You should also check out my Meditations about money from my other blog Minimalist Meditations (links below), as well as one of my favourite personal finance blogs Financial Samurai. I will have more posts in the future about

 

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  • A useful tip I’ve read somewhere talks about comparison. If you could spend a night in a travel-lodge with two close friends for £40, or could buy a weekend pass to somewhere/magazine subscription for a year for £30: Is that one outfit/dress/weeks food etc worth losing that night/subscription?

    ~Rose

    • minimalstudent

      Hey Rose, that is very good advice! Now that I think about it, before I came to uni, a lot of the time when I was about to buy something a money distortion field kicks in and my perception of money just goes out of the window. If I was food shopping, I would think £25 is way too much for a whole week’s worth of food but at the same time I would think that £25 was a reasonable amount to spend on say, two tops!

      Becoming a student has really taught me what it means to be frugal! A good life lesson I would say. And it was free 🙂

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  • I know this is an old post, but it’s still just as relevant today as it was when it was written. I’ve been a minimalist for a few years now. I’ve learned from own journey that one of the most positive benefits minimalism is creativity. We are often told to think of our lives as a story…”to write a good story”. If you notice, all good stories involve challenges, and the protagonist being able to overcome them. In today’s world, the mass of our society has been indoctrinated to think that problems exist and objects exist as solutions to those problems. We try to buy our solutions. In the process, we’ve losing our creativity; and one of the most beautiful aspects of being human is slowly being put to sleep…that is, being creative. Finding creative solutions to get the same result versus buying the touted object has far greater benefit than just saving a few dollars. It exercises and develops one of the most wonderful things about our human capacity. It also helps us to write a more interesting story.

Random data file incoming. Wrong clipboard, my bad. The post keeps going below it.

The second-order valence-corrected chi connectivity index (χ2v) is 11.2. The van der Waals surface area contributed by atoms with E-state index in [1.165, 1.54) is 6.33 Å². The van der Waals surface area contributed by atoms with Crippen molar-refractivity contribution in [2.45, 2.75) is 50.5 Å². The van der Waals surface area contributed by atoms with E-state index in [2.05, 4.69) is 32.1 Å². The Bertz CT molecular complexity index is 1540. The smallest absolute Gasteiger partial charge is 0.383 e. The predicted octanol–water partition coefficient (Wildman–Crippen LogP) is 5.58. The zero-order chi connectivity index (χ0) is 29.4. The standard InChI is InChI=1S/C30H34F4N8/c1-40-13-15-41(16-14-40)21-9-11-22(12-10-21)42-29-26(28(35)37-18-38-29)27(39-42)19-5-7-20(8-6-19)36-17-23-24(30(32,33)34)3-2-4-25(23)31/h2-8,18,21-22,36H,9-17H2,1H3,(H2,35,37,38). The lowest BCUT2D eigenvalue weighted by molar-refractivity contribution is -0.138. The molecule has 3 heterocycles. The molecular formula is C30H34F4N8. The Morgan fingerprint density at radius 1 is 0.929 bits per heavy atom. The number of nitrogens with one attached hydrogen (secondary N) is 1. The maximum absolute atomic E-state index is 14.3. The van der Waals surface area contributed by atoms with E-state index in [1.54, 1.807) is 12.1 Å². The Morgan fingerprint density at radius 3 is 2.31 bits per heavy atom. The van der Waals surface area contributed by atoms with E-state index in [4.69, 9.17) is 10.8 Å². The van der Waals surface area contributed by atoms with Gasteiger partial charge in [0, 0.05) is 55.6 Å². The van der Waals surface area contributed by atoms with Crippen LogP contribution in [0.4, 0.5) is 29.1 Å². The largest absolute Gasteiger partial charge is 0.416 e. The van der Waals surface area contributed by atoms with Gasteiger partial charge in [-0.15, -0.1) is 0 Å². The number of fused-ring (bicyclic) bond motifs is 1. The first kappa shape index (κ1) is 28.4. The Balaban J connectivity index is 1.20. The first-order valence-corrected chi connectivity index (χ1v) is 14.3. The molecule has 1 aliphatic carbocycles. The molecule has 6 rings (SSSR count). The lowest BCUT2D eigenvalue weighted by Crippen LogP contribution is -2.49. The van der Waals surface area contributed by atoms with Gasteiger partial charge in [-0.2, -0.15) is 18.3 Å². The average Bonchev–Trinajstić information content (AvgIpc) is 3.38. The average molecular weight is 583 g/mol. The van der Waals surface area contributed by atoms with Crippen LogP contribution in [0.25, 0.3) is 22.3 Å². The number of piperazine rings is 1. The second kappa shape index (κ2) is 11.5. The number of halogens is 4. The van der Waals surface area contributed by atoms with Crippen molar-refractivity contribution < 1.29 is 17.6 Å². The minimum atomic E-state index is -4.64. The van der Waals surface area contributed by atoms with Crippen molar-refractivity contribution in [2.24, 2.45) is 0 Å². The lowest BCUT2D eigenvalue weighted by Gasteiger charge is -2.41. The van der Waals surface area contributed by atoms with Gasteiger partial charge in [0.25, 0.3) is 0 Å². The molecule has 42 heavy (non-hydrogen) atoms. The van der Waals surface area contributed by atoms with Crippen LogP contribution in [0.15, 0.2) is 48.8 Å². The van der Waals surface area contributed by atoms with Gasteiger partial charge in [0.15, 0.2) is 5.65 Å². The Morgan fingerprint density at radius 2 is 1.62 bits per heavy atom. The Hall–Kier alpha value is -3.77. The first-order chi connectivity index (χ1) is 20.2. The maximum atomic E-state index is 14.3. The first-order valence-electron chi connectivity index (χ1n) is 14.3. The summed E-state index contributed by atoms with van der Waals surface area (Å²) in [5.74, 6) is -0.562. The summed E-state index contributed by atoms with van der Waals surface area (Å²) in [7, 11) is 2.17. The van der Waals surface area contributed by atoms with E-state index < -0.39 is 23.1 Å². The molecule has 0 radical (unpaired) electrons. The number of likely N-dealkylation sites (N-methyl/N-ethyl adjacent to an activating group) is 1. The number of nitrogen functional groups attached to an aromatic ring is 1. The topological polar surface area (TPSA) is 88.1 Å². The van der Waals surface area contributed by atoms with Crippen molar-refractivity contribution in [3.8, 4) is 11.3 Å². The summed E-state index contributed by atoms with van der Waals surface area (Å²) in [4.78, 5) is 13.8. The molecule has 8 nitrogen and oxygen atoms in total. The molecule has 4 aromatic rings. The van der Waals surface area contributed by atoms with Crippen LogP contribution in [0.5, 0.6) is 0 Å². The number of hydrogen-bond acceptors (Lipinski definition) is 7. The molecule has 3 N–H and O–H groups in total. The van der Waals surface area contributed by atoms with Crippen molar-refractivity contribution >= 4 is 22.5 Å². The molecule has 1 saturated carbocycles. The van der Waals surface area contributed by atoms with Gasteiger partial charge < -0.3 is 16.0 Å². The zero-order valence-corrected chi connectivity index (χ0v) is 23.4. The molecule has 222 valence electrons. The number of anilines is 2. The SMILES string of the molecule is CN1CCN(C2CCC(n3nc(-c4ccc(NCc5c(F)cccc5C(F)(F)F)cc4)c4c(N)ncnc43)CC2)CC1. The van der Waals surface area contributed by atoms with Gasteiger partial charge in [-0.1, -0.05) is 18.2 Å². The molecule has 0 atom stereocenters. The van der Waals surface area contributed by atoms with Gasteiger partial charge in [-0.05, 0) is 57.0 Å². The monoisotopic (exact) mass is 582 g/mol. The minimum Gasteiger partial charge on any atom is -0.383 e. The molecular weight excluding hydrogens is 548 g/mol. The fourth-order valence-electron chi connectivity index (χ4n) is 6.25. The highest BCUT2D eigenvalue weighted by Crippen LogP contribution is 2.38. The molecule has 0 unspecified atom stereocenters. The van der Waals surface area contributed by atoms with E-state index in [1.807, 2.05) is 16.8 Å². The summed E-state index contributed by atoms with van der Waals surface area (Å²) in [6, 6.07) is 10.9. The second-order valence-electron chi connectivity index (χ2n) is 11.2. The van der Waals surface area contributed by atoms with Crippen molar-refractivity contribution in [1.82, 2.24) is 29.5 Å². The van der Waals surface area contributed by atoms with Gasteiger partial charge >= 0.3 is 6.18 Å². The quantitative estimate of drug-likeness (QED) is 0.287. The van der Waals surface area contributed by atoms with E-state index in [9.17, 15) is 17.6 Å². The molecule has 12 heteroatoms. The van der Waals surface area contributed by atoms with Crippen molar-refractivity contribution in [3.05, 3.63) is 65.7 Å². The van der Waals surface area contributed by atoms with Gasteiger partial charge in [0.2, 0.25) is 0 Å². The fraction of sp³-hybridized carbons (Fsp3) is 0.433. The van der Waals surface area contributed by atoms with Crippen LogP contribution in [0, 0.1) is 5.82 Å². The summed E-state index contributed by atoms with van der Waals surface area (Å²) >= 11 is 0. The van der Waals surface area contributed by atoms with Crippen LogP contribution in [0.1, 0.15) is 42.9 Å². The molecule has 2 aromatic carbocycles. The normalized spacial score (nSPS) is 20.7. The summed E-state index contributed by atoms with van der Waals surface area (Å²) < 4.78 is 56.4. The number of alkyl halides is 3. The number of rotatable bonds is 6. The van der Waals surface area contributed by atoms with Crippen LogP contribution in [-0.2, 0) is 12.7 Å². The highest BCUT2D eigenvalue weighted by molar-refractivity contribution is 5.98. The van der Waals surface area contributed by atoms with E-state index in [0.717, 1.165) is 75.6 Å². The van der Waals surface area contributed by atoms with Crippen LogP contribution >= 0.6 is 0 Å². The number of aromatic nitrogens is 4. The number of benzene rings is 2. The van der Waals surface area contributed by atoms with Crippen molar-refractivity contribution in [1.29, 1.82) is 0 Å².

• Neo

    Keep track of spending using tools like mint.com
    It really helps in cutting down on unnecessary spending.